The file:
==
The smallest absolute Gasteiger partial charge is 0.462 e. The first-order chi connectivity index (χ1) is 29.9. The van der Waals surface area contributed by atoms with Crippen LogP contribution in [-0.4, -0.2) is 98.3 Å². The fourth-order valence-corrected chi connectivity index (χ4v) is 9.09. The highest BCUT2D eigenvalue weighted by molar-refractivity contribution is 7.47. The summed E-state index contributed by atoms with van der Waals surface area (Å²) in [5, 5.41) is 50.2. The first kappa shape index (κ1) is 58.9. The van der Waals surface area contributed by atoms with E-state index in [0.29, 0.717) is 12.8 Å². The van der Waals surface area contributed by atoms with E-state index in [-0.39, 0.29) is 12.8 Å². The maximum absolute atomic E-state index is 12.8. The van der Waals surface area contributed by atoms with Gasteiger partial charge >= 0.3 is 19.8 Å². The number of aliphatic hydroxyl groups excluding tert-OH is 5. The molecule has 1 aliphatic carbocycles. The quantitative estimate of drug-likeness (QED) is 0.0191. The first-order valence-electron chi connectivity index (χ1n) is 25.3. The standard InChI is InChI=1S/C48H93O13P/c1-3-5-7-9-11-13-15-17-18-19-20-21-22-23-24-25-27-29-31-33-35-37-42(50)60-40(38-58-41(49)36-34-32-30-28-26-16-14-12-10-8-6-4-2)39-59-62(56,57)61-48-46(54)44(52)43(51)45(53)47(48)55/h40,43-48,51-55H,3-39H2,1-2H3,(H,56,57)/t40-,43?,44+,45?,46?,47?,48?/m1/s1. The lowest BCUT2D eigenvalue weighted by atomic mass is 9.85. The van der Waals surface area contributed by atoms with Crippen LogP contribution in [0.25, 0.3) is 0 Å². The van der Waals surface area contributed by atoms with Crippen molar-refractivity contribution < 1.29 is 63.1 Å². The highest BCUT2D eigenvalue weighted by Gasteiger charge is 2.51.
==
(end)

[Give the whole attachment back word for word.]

The smallest absolute Gasteiger partial charge is 0.462 e. The first-order chi connectivity index (χ1) is 29.9. The van der Waals surface area contributed by atoms with Crippen LogP contribution in [-0.4, -0.2) is 98.3 Å². The fourth-order valence-corrected chi connectivity index (χ4v) is 9.09. The highest BCUT2D eigenvalue weighted by molar-refractivity contribution is 7.47. The summed E-state index contributed by atoms with van der Waals surface area (Å²) in [5, 5.41) is 50.2. The first kappa shape index (κ1) is 58.9. The van der Waals surface area contributed by atoms with E-state index in [0.29, 0.717) is 12.8 Å². The van der Waals surface area contributed by atoms with E-state index in [-0.39, 0.29) is 12.8 Å². The maximum absolute atomic E-state index is 12.8. The van der Waals surface area contributed by atoms with Gasteiger partial charge >= 0.3 is 19.8 Å². The number of aliphatic hydroxyl groups excluding tert-OH is 5. The molecule has 1 aliphatic carbocycles. The quantitative estimate of drug-likeness (QED) is 0.0191. The first-order valence-electron chi connectivity index (χ1n) is 25.3. The standard InChI is InChI=1S/C48H93O13P/c1-3-5-7-9-11-13-15-17-18-19-20-21-22-23-24-25-27-29-31-33-35-37-42(50)60-40(38-58-41(49)36-34-32-30-28-26-16-14-12-10-8-6-4-2)39-59-62(56,57)61-48-46(54)44(52)43(51)45(53)47(48)55/h40,43-48,51-55H,3-39H2,1-2H3,(H,56,57)/t40-,43?,44+,45?,46?,47?,48?/m1/s1. The lowest BCUT2D eigenvalue weighted by atomic mass is 9.85. The van der Waals surface area contributed by atoms with Crippen LogP contribution in [0.25, 0.3) is 0 Å². The van der Waals surface area contributed by atoms with Crippen molar-refractivity contribution < 1.29 is 63.1 Å². The highest BCUT2D eigenvalue weighted by Gasteiger charge is 2.51.